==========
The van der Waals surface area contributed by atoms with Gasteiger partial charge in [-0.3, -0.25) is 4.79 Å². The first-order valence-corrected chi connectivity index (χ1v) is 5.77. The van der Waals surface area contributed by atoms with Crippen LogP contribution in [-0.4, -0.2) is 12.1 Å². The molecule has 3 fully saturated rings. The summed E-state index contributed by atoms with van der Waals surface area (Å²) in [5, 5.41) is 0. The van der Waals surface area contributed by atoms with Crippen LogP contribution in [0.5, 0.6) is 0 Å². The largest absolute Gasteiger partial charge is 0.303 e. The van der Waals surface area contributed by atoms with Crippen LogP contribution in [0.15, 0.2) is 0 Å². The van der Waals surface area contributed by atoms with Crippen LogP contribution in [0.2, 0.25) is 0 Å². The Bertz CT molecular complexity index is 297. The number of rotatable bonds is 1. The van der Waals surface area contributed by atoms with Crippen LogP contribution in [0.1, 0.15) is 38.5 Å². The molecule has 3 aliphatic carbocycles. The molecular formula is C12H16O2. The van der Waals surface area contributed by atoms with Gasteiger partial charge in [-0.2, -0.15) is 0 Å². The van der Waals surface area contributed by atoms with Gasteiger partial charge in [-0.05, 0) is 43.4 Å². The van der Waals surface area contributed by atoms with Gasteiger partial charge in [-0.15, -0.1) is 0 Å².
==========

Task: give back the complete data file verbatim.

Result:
The van der Waals surface area contributed by atoms with Gasteiger partial charge in [-0.3, -0.25) is 4.79 Å². The first-order valence-corrected chi connectivity index (χ1v) is 5.77. The van der Waals surface area contributed by atoms with Crippen LogP contribution in [-0.4, -0.2) is 12.1 Å². The molecule has 3 fully saturated rings. The summed E-state index contributed by atoms with van der Waals surface area (Å²) in [5, 5.41) is 0. The van der Waals surface area contributed by atoms with Crippen LogP contribution in [0.5, 0.6) is 0 Å². The largest absolute Gasteiger partial charge is 0.303 e. The van der Waals surface area contributed by atoms with Crippen LogP contribution in [0.15, 0.2) is 0 Å². The van der Waals surface area contributed by atoms with Crippen LogP contribution in [0.2, 0.25) is 0 Å². The Bertz CT molecular complexity index is 297. The number of rotatable bonds is 1. The van der Waals surface area contributed by atoms with Crippen LogP contribution in [0.1, 0.15) is 38.5 Å². The molecule has 3 aliphatic carbocycles. The molecular formula is C12H16O2. The van der Waals surface area contributed by atoms with Gasteiger partial charge in [-0.2, -0.15) is 0 Å². The van der Waals surface area contributed by atoms with Gasteiger partial charge in [-0.05, 0) is 43.4 Å². The van der Waals surface area contributed by atoms with Gasteiger partial charge in [-0.15, -0.1) is 0 Å².